Found in the tropics of Central and South America, this tiny little critter is a translucent member of the Centrolenidae (sen-troh-LEN-ih-dee) amphibian family. As the name implies, the bare-hearted glass frog is best known for its see-through abdomen, which visibly shows the animal’s heart, intestines, and liver. At only 3 inches or roughly 7.5 centimeters long, these green-tinted animals are a tiny member of the humid mountain forests, in which they are considered viable indicators of the environment’s health. Attracted to moist climates, researchers can watch the glass frog to determine how the overall weather in an area may be changing. One member of the family, the Cricket glass frog, is indigenous to Costa Rica, Colombia, and Panama and is identified by the distinct cricket chirp males emit during mating season.
The Blue Dragon
Known by its scientific name Glaucus atlanticus, this crazy creature looks like it was pulled from a Tim Burton movie. While colorful and pretty, the blue dragon is a species of sea slug… which sounds far less striking than it looks. Found swimming about in the Indian and Pacific Oceans, atlanticus is unique in that it can feed on venomous organisms, specifically the Portuguese man o’ war. It moves around slowly using their wing-like ceratas and can be known to sting predator and prey from the nematocysts, or stinging cells, absorbed from their regular diet of man o’ war.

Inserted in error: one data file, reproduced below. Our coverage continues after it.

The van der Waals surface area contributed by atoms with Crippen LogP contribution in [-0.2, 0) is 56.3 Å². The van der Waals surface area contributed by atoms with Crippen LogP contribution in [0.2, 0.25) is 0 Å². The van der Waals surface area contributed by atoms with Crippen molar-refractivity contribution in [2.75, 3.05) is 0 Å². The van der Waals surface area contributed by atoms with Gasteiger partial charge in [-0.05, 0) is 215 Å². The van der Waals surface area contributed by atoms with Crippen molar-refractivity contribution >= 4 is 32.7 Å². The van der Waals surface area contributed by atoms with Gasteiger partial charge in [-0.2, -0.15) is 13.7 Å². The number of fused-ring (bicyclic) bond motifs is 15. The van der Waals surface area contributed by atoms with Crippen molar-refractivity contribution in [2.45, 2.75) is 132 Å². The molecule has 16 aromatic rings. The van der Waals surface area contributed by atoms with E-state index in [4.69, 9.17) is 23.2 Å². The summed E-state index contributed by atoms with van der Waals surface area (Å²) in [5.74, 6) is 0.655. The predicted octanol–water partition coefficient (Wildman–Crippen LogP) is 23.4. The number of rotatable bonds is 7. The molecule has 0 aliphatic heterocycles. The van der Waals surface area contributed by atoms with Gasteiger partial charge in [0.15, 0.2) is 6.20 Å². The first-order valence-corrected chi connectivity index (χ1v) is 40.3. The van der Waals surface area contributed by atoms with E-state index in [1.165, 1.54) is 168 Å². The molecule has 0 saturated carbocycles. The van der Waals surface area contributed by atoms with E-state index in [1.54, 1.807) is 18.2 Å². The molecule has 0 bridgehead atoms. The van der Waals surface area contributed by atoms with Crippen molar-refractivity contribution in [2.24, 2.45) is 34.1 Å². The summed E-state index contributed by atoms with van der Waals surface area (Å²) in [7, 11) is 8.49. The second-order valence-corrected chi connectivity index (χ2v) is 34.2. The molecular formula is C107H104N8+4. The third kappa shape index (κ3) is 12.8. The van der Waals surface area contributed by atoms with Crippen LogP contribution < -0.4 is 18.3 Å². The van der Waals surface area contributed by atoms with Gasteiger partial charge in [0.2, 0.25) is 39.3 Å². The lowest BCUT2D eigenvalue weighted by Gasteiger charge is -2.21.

Named for the distinct look of its beak, the shoebill is an African species commonly found in the swamps and marshes of Sudan and Zambia as the poorly oxygenated water forces fish to come to the surface more often. The stork-like bird is attributed to the Ciconiiformes order but seems to share no relation to any other modern bird. Depictions of the mostly solitary and almost muppet-like creature can be traced as far back as Ancient Egypt. Throughout time, it has been known as one of the most desirable birds amongst ornithologists. It currently stands as a vulnerable species mostly due to habitat destruction and hunting.